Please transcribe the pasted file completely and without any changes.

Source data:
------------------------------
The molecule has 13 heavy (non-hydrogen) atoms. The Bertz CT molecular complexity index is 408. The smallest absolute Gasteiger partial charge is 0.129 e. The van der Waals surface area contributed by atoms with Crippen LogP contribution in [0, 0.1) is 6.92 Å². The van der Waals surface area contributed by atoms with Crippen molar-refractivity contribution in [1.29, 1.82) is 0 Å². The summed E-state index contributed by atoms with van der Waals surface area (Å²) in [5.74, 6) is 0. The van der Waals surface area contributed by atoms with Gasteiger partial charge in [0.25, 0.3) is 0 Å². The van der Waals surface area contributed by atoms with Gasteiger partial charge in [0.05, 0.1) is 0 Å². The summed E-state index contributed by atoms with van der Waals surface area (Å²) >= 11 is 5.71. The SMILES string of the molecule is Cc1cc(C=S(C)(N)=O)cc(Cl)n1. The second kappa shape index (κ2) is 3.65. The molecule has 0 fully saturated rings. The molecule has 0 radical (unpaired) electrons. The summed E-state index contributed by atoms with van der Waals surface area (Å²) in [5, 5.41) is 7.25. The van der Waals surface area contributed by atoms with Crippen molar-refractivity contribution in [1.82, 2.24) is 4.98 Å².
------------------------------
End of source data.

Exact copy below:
The molecule has 13 heavy (non-hydrogen) atoms. The Bertz CT molecular complexity index is 408. The smallest absolute Gasteiger partial charge is 0.129 e. The van der Waals surface area contributed by atoms with Crippen LogP contribution in [0, 0.1) is 6.92 Å². The van der Waals surface area contributed by atoms with Crippen molar-refractivity contribution in [1.29, 1.82) is 0 Å². The summed E-state index contributed by atoms with van der Waals surface area (Å²) in [5.74, 6) is 0. The van der Waals surface area contributed by atoms with Gasteiger partial charge in [0.25, 0.3) is 0 Å². The van der Waals surface area contributed by atoms with Gasteiger partial charge in [0.05, 0.1) is 0 Å². The summed E-state index contributed by atoms with van der Waals surface area (Å²) >= 11 is 5.71. The SMILES string of the molecule is Cc1cc(C=S(C)(N)=O)cc(Cl)n1. The second kappa shape index (κ2) is 3.65. The molecule has 0 fully saturated rings. The molecule has 0 radical (unpaired) electrons. The summed E-state index contributed by atoms with van der Waals surface area (Å²) in [5, 5.41) is 7.25. The van der Waals surface area contributed by atoms with Crippen molar-refractivity contribution in [1.82, 2.24) is 4.98 Å².